There have been attempts at reform from above in Nepal, but they all quickly ran out of steam. Mass demonstrations in 1990 forced King Birendra to allow multi-party democracy, but it never really worked since all the major parties were led by people from the old elite who saw them simply as another opportunity to feather their nests. Then the king and most of his family were massacred in 2001 by the crown prince, a young man called Dipendra who was high on drink and drugs and cross about being forbidden to marry the woman of his choice. He shot himself, too.

When the shooting stopped, the last man standing was Gyanendra, brother to Birendra and now king in his stead. The trouble is that most ordinary Nepalese were very fond of Birendra and suspect Gyanendra of conspiring at his death. (It’s almost certainly untrue, but it is a measure of his unpopularity.)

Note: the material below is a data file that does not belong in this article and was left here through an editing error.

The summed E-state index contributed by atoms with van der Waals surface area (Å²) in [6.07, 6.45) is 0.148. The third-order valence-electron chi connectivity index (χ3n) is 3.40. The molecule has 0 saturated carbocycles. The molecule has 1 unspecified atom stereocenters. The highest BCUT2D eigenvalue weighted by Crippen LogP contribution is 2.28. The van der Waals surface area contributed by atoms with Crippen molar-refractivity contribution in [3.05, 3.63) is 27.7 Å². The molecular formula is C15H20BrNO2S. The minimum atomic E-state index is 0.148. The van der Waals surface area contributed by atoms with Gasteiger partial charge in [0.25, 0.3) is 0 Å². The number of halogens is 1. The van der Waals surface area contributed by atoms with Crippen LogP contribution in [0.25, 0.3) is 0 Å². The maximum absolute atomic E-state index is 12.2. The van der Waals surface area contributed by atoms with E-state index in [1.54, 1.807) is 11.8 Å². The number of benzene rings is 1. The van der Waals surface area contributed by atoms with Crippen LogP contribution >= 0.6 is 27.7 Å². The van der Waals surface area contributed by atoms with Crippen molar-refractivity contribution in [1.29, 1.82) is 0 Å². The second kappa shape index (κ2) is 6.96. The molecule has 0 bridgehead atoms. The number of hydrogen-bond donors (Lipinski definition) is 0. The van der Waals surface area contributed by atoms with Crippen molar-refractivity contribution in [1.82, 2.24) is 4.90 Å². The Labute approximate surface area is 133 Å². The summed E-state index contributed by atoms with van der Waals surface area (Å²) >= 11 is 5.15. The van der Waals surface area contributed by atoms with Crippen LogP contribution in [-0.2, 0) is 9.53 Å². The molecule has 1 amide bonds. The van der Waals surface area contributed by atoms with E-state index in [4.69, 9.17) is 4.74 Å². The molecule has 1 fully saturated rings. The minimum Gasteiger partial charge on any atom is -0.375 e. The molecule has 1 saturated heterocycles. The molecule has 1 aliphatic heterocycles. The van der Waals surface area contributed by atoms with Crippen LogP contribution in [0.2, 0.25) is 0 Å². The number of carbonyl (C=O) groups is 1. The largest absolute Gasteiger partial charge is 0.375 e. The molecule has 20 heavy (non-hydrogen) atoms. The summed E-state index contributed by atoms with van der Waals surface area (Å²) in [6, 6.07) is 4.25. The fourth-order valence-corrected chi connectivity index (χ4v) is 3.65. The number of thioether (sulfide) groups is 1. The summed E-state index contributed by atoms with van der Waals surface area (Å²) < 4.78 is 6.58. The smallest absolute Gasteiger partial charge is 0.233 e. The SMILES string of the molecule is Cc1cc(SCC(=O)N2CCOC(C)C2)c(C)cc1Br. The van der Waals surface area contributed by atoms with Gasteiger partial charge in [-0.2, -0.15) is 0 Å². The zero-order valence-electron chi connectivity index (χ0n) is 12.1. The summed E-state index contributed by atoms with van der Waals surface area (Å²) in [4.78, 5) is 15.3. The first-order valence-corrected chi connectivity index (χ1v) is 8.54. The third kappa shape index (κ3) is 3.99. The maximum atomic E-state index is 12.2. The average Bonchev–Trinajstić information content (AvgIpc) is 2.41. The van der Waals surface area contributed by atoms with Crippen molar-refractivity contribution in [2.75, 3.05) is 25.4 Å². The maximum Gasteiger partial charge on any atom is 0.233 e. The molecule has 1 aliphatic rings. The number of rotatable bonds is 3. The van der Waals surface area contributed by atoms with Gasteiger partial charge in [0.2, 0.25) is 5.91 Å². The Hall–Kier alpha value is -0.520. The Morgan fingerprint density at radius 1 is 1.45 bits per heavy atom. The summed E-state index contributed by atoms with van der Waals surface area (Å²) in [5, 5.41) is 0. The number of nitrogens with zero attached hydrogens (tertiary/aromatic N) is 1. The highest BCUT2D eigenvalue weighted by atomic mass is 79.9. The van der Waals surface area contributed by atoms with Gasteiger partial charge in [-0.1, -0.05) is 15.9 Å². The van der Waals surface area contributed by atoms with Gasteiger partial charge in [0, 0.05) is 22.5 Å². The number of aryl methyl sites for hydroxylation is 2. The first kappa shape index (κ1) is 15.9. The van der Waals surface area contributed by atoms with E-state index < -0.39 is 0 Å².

Indeed, the only thing that inspires much loyalty to the 55-year-old Gyanendra is the fact that if he dies — and male members of the Nepali ruling family generally die of heart attacks before they turn 50 — then he will be succeeded by his bratty son Paras, who shows no more interest or concern for the real Nepal than his socialite friends.

King Gyanendra suspended Nepal’s shoddy democracy two years ago, and has since ruled through prime ministers appointed from the small pro-monarchy party. He has also turned the Nepalese army loose on the rebels, causing a steep rise in the killing. (Ten thousand have died since the guerrilla war began in 1996, but at least half of those were killed in the past two years.)

The Nepalese army once made a living by leasing itself out to the UN for peacekeeping missions, but US military aid and advisers, attracted to Nepal by the notion that it is part of a war against “terrorism,” are rapidly converting it into a duplicate of those Latin American armies that suppress peasant revolts in the Andes. In its 2003 report, Amnesty International said that “the security forces continued to carry out unlawful killings. It was estimated that of the more than 4,000 ‘Maoists’ officially declared as killed since 2001, nearly half may have been unlawfully killed.” That is to say, shot while in custody, shot by mistake, shot as an example to others, or just randomly shot to make the army’s numbers look better.